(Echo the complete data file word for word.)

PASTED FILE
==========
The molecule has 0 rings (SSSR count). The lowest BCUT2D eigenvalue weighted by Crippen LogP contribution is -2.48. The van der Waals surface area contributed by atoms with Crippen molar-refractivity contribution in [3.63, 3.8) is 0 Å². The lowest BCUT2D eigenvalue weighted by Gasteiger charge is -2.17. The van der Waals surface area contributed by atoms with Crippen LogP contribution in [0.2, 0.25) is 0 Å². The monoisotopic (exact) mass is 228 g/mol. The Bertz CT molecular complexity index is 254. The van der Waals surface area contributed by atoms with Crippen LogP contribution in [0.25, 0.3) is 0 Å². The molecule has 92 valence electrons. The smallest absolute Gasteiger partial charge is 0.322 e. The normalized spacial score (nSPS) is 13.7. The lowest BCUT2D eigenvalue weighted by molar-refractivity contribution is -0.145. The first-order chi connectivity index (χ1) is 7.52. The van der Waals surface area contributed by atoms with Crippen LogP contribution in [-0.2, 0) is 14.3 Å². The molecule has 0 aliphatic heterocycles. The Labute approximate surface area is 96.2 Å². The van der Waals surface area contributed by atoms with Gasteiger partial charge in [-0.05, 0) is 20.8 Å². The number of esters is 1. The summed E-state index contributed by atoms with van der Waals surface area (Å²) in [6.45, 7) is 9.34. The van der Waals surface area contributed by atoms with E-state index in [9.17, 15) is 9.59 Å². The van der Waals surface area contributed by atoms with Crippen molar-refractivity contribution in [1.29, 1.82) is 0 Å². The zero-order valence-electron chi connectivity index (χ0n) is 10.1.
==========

The molecule has 0 rings (SSSR count). The lowest BCUT2D eigenvalue weighted by Crippen LogP contribution is -2.48. The van der Waals surface area contributed by atoms with Crippen molar-refractivity contribution in [3.63, 3.8) is 0 Å². The lowest BCUT2D eigenvalue weighted by Gasteiger charge is -2.17. The van der Waals surface area contributed by atoms with Crippen LogP contribution in [0.2, 0.25) is 0 Å². The monoisotopic (exact) mass is 228 g/mol. The Bertz CT molecular complexity index is 254. The van der Waals surface area contributed by atoms with Crippen LogP contribution in [0.25, 0.3) is 0 Å². The molecule has 92 valence electrons. The smallest absolute Gasteiger partial charge is 0.322 e. The normalized spacial score (nSPS) is 13.7. The lowest BCUT2D eigenvalue weighted by molar-refractivity contribution is -0.145. The first-order chi connectivity index (χ1) is 7.52. The van der Waals surface area contributed by atoms with Crippen LogP contribution in [-0.2, 0) is 14.3 Å². The molecule has 0 aliphatic heterocycles. The Labute approximate surface area is 96.2 Å². The van der Waals surface area contributed by atoms with Gasteiger partial charge in [-0.05, 0) is 20.8 Å². The number of esters is 1. The summed E-state index contributed by atoms with van der Waals surface area (Å²) in [6.45, 7) is 9.34. The van der Waals surface area contributed by atoms with E-state index in [9.17, 15) is 9.59 Å². The van der Waals surface area contributed by atoms with Crippen molar-refractivity contribution in [1.29, 1.82) is 0 Å². The zero-order valence-electron chi connectivity index (χ0n) is 10.1.